Thursday morning as I arrived at work, the lights were out.
It wasn’t that I arrived before co-workers but rather the power outage that affected large portions of the City of Newberry and Town of Prosperity affected our offices, too.
According to Duke Power a dove interfered with a high tension wire at a substation, causing the outage.
Though a dove is a symbol of peace, the complications that threw into our morning around here were anything but peaceful.
Thanks to cell phones, laptops and portable power sources, we kept working on journalism during the power outage and we kept folks posted via our website and social media.
But as I pulled up to the stop light at Calhoun and Main Street, before I navigated the four-way stop, I thought about just how much our lives depend upon the power grid and the workers who keep it up and running.
For the short term, I could still be plugged in, but Thursday was a deadline day for us at The Observer.
Without power at the office that big printing press does not run. Not only would this paper not get out to our readers, but readers in Union and Winnsboro would be affected since those sister papers also print in Newberry.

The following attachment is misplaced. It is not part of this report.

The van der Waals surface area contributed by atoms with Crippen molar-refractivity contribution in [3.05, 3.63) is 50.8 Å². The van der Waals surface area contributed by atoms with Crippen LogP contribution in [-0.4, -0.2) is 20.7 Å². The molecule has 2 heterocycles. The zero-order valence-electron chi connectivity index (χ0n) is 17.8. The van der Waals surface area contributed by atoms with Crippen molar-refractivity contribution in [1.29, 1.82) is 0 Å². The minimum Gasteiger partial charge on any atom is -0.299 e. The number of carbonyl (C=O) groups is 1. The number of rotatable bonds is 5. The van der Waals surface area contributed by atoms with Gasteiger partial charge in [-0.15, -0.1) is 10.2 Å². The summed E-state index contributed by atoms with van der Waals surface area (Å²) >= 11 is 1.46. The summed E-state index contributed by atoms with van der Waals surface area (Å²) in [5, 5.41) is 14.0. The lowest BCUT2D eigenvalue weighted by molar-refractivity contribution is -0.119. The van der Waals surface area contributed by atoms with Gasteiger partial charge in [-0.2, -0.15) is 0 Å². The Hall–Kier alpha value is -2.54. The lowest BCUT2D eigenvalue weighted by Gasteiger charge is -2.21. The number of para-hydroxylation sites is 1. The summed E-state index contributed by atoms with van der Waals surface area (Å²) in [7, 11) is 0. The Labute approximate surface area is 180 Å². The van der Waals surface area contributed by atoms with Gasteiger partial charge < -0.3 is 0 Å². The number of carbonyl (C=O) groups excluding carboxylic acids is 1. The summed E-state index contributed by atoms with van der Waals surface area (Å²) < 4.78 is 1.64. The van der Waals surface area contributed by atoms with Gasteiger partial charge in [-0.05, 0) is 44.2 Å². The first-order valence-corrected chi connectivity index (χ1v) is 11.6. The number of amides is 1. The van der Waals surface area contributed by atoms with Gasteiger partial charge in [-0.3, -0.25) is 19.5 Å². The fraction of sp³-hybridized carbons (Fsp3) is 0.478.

In a changing marketplace, The Observer is part of an interconnected media conglomerate, Civitas Media. In the good old days every paper had an editor who handled layout and page design. Now we have one regional editor for six newspapers.
Our graphics and layout are not done in Newberry. Instead our graphic designer hub in Lumberton, N.C., receives the copy and photos from our editorial staff and those designers do the layout.
We give them a list and make suggestions about the layout, to be sure, but they handle the look and determine how many photos go on each page, etc. Then they email PDFs back to us for review.
Those PDFs, in turn, are released to Johnnie and Sammy in the press room where they transfer the PDF onto a metal plate.
The metal plate is used to put ink onto paper and then things are printed.
Ad design also is handled by a graphics hub and staff who are not based in Newberry, though our ad sales rep is here.
Though the business model has changed, the commitment to local content and news coverage remains strong here and we are honored to provide that service to the community, the area where many of our staffers grew up and now live.
So Thursday morning as I sat in the lobby of our office using natural lighting, I typed up this column as a word of thanks to the workers with the city and with the power company who helped bypass an issue in the power grid and restore power to us as soon as possible.
Without your efforts, without power our readers don’t get this paper. Thanks for the support.